Many see this as one of Twitter’s key differentiators, and the new Twitter tests look more like what happens when you tag people in Facebook posts. But with Twitter’s current focus clearly tuned into keeping new users engaged, rather than placating its existing community, it’s unlikely the prospect of short-term protest will disrupt its long-term plans.

In addition, two more features are being tested. First of all, a new reach figure will allow you to ascertain how many people actually saw your tweets. This should prove useful for brands’ analytics, though Twitter may end up regretting the decision to show people how few followers are seeing each tweet. The second feature, ‘fave people’, allows users to siphon off a select set of contacts and view their tweets in a separate stream.

Twitter pulls #Music app
Twitter has pulled its #Music app from the app store. Existing users have until 18th April with the app, which hoped to make the most of the popular topic of conversation on the network. That one goes down as a failed experiment.

Pinterest looking to grow revenue and users
Pinterest is planning to introduce adverts, with a huge asking price of $1m to $2m per ad. Evidently, the network is aiming its offering at premium brands, though no date has been announced for their launch as yet. This isn’t the only recent move aimed at revenue driving, either; the network is launching ‘Gift boards’, curated entirely from buyable items, which it hopes will raise further money from e-commerce.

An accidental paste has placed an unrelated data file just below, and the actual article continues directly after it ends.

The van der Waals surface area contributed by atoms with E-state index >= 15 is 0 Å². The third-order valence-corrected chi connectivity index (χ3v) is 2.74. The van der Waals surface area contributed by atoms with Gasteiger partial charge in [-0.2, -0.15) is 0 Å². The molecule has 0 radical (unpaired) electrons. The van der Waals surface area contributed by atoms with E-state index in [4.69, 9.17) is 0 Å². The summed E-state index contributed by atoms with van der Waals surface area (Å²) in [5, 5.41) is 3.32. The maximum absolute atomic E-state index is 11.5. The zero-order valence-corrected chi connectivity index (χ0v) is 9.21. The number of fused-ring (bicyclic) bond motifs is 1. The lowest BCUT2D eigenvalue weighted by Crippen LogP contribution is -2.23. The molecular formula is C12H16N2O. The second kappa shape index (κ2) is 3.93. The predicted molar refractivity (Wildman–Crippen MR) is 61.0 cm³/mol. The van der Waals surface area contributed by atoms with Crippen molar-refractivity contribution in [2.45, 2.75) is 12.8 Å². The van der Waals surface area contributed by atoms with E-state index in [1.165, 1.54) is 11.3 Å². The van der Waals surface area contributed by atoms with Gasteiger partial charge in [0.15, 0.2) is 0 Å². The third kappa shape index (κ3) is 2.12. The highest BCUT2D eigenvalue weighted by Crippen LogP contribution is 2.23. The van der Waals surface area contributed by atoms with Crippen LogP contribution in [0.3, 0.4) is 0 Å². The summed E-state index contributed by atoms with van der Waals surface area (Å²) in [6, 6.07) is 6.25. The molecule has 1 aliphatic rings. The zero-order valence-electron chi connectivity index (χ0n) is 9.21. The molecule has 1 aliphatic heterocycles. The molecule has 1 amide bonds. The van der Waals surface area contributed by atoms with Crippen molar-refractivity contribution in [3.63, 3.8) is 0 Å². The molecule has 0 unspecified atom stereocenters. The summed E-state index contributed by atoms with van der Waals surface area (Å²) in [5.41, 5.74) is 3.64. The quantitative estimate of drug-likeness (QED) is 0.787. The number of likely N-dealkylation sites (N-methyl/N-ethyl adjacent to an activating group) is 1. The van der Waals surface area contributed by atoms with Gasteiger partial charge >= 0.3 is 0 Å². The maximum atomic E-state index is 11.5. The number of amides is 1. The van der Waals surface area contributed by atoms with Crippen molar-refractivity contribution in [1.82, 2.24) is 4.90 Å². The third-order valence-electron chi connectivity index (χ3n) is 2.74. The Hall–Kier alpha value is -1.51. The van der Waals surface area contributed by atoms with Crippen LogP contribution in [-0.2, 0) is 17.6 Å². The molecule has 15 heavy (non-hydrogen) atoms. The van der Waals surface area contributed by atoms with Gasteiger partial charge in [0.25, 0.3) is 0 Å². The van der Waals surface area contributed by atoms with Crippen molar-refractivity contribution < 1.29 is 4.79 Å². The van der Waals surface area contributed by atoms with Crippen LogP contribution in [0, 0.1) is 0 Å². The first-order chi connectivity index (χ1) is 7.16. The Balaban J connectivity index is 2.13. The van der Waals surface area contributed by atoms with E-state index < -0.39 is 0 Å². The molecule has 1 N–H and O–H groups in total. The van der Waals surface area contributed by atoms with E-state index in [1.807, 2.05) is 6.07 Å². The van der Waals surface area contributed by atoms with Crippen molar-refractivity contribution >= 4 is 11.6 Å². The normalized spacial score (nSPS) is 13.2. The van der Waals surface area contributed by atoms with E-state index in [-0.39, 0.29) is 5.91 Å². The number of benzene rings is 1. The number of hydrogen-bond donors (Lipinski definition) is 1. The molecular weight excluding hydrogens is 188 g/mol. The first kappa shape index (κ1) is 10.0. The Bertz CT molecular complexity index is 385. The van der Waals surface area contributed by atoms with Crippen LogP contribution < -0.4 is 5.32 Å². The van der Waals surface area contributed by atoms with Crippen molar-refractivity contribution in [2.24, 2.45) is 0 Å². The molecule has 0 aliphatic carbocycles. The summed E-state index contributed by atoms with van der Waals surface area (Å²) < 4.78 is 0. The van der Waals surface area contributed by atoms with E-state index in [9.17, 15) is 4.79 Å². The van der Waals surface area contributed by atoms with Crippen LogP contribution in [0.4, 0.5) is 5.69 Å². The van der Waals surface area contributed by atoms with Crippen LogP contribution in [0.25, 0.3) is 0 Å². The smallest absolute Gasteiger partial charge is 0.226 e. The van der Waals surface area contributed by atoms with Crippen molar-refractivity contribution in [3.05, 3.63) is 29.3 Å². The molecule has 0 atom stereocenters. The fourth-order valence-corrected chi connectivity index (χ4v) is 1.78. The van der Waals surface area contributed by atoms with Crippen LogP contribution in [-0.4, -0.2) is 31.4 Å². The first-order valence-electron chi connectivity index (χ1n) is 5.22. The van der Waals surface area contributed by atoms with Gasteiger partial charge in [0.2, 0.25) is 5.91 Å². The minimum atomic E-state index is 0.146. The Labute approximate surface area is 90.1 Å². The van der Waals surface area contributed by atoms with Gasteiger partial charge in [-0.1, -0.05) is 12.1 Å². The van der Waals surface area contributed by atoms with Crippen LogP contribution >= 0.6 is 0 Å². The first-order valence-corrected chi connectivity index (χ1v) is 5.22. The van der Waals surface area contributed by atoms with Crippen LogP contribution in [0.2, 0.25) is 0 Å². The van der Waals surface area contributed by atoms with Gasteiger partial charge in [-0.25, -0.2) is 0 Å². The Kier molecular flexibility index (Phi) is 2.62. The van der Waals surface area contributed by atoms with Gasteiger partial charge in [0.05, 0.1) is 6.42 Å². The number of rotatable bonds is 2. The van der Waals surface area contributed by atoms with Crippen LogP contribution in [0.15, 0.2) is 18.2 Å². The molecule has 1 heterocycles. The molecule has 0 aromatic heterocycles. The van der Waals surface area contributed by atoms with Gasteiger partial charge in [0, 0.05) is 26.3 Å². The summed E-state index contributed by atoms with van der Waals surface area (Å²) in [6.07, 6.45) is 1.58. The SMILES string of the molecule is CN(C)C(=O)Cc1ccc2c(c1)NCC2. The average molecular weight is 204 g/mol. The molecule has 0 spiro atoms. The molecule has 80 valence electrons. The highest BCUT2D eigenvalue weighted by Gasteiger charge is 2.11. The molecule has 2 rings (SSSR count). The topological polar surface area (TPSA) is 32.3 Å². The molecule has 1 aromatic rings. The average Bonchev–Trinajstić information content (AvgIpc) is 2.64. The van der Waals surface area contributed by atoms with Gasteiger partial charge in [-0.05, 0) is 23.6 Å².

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The network is also looking to expand into new markets and is now available in four additional languages: HindiGreekHungarian and Romanian.

Vimeo buys Cameo
Video-sharing platform Vimeo has acquired Cameo, the mobile, cloud-based app that that aids in shooting, styling and sharing short films. Kerry Trainor, Vimeo’s CEO, said of the move:

Vimeo is committed to empowering all creators, and the ubiquity of HD camera phones is driving the largest wave of video creation ever seen. What we love about Cameo is that it gives even novice video-makers the power to create beautiful, well-crafted videos.

We Are Social launches evian on Snapchat
We Are Social UK has been working with evian to bring the water brand to Snapchat, in a campaign which shared exclusive content from evian’s latest ad ahead of its official release. You can see the trailer for the video below. It’s even got a baby Spiderman.

Carlsberg brings happy hour to Instagram
Danish beer brand Carlsberg is offering half price beer to Instagram users in exchange for Instagram photos. Dubbed ‘Happy Hour 2.0′, the campaign asks users to share an image with the name of the venue and #HappyBeerTime (whatever that may be), thus benefitting the drinker, the bar and the brand.

Not your average pitcher of Heineken

Taco Bell promotes its new breakfast menu
US fast food chain Taco Bell is launching a breakfast menu, and promoting it by sending pre-paid ‘burner’ phones to 1,000 influencers and dropping others in secret locations revealed to Twitter followers. These phones will be sent challenges by the restaurant, which can be completed by posting to Instagram or Twitter. They are also capable of phoning Taco Bell HQ. You know, just for a chat.